Caulocampus

Taxonomy

Family: Tenthredinidae
Family common name: common sawflies
Subfamily: Nematinae
Tribe: Nematini
Genus: Caulocampus Rohwer, 1912
Subgenera: none

Background

The Tenthredinidae are the most species-rich family and are found throughout the world, in all continents but Antarctica. They are known as the “common sawflies.” They can generally be recognized by a cylindrical body and long, segmented antennae. Otherwise, they come in a variety of colors, sizes, and forms (Goulet 1992).

Nematinae is the second-largest subfamily of Tenthredinidae, with over 1,250 species (Prous et al. 2014). They are most diverse in northern Eurasia and North America; only a few species occur in the Southern Hemisphere. Nematinae sawflies have a variety of feeding habits including external leaf feeding, leaf mining, and gall forming, and feed on a variety of hosts (Smith 2003b).

The Nematinae have been subject to numerous revisions in recent years. As of 2021, there are no comprehensive keys to many of the North American species of Nematinae (Prous et al. 2014). Because of changing taxonomy and extreme variability in morphology, identifying genera and species in the Nematinae may be more challenging than in other subfamilies of Tenthredindae. For this reason, knowing the host or behaviors of a specimen can be extremely helpful for identification within this subfamily.

Caulocampus are small, about 3–5 mm in length (Prous et al. 2014). They are mostly black or yellow-brown; both species have yellow legs (Smith 1968).

Diversity

There are two described species worldwide, and they both occur in North America (Taeger et al. 2018).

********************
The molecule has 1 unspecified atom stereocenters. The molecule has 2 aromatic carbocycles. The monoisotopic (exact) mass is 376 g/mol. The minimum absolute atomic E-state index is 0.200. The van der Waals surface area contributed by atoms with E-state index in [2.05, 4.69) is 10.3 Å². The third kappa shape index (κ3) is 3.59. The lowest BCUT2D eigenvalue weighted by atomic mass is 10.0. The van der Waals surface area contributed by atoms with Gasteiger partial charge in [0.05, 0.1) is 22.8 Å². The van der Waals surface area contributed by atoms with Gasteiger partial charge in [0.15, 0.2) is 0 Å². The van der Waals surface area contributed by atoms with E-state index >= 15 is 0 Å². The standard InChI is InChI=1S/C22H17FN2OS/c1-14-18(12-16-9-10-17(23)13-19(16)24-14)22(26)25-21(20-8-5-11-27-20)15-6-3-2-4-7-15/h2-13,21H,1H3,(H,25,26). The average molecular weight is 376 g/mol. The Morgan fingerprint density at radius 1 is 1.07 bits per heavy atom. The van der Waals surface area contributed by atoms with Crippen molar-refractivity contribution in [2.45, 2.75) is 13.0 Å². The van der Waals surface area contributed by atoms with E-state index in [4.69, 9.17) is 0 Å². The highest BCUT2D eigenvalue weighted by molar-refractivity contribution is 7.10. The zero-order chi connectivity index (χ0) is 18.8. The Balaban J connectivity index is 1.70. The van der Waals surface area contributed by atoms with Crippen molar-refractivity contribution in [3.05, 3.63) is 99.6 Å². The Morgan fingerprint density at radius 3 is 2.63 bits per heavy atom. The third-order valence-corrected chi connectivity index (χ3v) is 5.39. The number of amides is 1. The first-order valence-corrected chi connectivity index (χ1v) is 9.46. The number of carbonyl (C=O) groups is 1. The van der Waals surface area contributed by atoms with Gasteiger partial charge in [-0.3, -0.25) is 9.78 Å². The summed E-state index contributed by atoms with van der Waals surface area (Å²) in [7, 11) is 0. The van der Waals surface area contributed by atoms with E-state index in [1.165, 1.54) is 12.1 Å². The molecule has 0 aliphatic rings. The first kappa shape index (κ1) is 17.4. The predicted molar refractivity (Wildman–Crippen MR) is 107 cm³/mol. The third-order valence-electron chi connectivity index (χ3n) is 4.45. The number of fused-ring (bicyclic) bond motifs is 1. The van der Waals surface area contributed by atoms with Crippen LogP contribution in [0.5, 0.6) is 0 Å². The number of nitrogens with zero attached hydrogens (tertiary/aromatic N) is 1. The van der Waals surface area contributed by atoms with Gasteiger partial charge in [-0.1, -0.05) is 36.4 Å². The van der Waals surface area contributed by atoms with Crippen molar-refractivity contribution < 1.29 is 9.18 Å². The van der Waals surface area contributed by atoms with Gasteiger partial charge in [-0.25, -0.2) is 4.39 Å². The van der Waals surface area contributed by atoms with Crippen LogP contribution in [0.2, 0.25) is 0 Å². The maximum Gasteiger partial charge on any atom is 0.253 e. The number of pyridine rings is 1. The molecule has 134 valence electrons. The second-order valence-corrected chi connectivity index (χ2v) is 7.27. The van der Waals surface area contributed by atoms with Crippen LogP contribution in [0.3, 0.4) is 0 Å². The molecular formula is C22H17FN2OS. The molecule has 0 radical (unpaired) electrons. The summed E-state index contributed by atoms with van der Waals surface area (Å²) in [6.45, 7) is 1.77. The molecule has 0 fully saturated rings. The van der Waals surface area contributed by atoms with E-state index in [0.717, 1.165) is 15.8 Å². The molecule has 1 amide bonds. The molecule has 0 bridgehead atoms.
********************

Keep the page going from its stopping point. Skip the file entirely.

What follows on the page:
A key to species is included in Smith 1968.

Diagnostic characteristics

Subfamily characters​

Genus characters

May be confused with

Caulocampus may be confused with other genera in the subfamily Nematinae — particularly those with shorter antennae such as Adelomos or Hoplocampa — but can be distinguished by the space between fore wing veins M and Rs+M on vein R, the absence of vein 2r-rs, the length of the scape and pedicel, and the location of fore wing vein 2m-cu (Goulet 1992).

Exotic pest species of concern

none

Host associations

Caulocampus acericaulis feeds on Acer (maple) (Goulet 1992).

Life history

Females of C. acericaulis, the “maple petiole borer,” oviposit into the petioles of maple leaves. The larvae feed inside the petiole, hollowing out the vascular tissue. This feeding behavior causes the leaves to change color and prematurely fall off the tree, leaving behind a section of petiole with the larva still inside. At maturity, the larvae fall to the ground and burrow into the soil to overwinter and subsequently pupate. The species is univoltine (Smith 1968, Hale 2011).

Distribution

World: The genus is known only from North America (Taeger et al. 2010).

North America: Caulocampus occurs in the northeastern United States and southeastern Canada (Smith 1968).

Map data from: GBIF.org (29 October 2019) GBIF Occurrence Download Caulocampus

Details about data used for maps can be found here.

Caulocampus acericaulis female lateral habitus; photo by J. Orr, WSDA

Caulocampus acericaulis female lateral habitus; photo by J. Orr, WSDA

Caulocampus acericaulis female dorsal habitus; photo by J. Orr, WSDA

Caulocampus acericaulis female dorsal habitus; photo by J. Orr, WSDA

Caulocampus acericaulis female face; photo by Q. Baine, WSDA

Caulocampus acericaulis female face; photo by Q. Baine, WSDA

Caulocampus acericaulis fore wing; photo by J. Orr, WSDA

Caulocampus acericaulis fore wing; photo by J. Orr, WSDA